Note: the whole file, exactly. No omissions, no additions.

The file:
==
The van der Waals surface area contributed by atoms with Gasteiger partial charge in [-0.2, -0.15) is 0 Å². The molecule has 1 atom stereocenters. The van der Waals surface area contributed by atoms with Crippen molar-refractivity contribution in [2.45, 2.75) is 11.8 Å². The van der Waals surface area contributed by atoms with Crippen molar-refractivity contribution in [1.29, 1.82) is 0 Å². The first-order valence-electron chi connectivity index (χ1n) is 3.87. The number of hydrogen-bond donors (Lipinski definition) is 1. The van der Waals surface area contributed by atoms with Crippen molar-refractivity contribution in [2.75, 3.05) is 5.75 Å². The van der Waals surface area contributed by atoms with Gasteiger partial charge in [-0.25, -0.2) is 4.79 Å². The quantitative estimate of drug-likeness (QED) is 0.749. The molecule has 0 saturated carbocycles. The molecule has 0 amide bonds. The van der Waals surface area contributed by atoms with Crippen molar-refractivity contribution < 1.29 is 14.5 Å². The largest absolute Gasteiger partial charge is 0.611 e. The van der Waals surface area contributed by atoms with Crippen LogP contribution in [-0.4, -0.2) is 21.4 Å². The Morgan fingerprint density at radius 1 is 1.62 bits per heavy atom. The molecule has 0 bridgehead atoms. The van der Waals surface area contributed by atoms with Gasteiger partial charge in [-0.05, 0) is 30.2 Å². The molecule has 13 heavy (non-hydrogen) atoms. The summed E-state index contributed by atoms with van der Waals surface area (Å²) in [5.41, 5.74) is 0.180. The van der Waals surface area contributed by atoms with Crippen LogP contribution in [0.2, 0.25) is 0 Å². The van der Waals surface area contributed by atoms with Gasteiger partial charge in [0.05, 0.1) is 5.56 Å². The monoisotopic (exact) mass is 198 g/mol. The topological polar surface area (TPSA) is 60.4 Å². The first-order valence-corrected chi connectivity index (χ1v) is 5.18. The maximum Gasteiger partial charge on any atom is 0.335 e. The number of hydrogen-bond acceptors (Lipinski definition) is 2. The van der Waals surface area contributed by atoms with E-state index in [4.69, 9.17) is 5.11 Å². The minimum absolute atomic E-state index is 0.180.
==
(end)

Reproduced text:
The van der Waals surface area contributed by atoms with Gasteiger partial charge in [-0.2, -0.15) is 0 Å². The molecule has 1 atom stereocenters. The van der Waals surface area contributed by atoms with Crippen molar-refractivity contribution in [2.45, 2.75) is 11.8 Å². The van der Waals surface area contributed by atoms with Crippen molar-refractivity contribution in [1.29, 1.82) is 0 Å². The first-order valence-electron chi connectivity index (χ1n) is 3.87. The number of hydrogen-bond donors (Lipinski definition) is 1. The van der Waals surface area contributed by atoms with Crippen molar-refractivity contribution in [2.75, 3.05) is 5.75 Å². The van der Waals surface area contributed by atoms with Gasteiger partial charge in [-0.25, -0.2) is 4.79 Å². The quantitative estimate of drug-likeness (QED) is 0.749. The molecule has 0 saturated carbocycles. The molecule has 0 amide bonds. The van der Waals surface area contributed by atoms with Crippen molar-refractivity contribution < 1.29 is 14.5 Å². The largest absolute Gasteiger partial charge is 0.611 e. The van der Waals surface area contributed by atoms with Crippen LogP contribution in [-0.4, -0.2) is 21.4 Å². The Morgan fingerprint density at radius 1 is 1.62 bits per heavy atom. The molecule has 0 bridgehead atoms. The van der Waals surface area contributed by atoms with Gasteiger partial charge in [-0.05, 0) is 30.2 Å². The molecule has 13 heavy (non-hydrogen) atoms. The summed E-state index contributed by atoms with van der Waals surface area (Å²) in [5.41, 5.74) is 0.180. The van der Waals surface area contributed by atoms with Crippen LogP contribution in [0.2, 0.25) is 0 Å². The van der Waals surface area contributed by atoms with Gasteiger partial charge in [0.05, 0.1) is 5.56 Å². The monoisotopic (exact) mass is 198 g/mol. The topological polar surface area (TPSA) is 60.4 Å². The first-order valence-corrected chi connectivity index (χ1v) is 5.18. The maximum Gasteiger partial charge on any atom is 0.335 e. The number of hydrogen-bond acceptors (Lipinski definition) is 2. The van der Waals surface area contributed by atoms with E-state index in [4.69, 9.17) is 5.11 Å². The minimum absolute atomic E-state index is 0.180.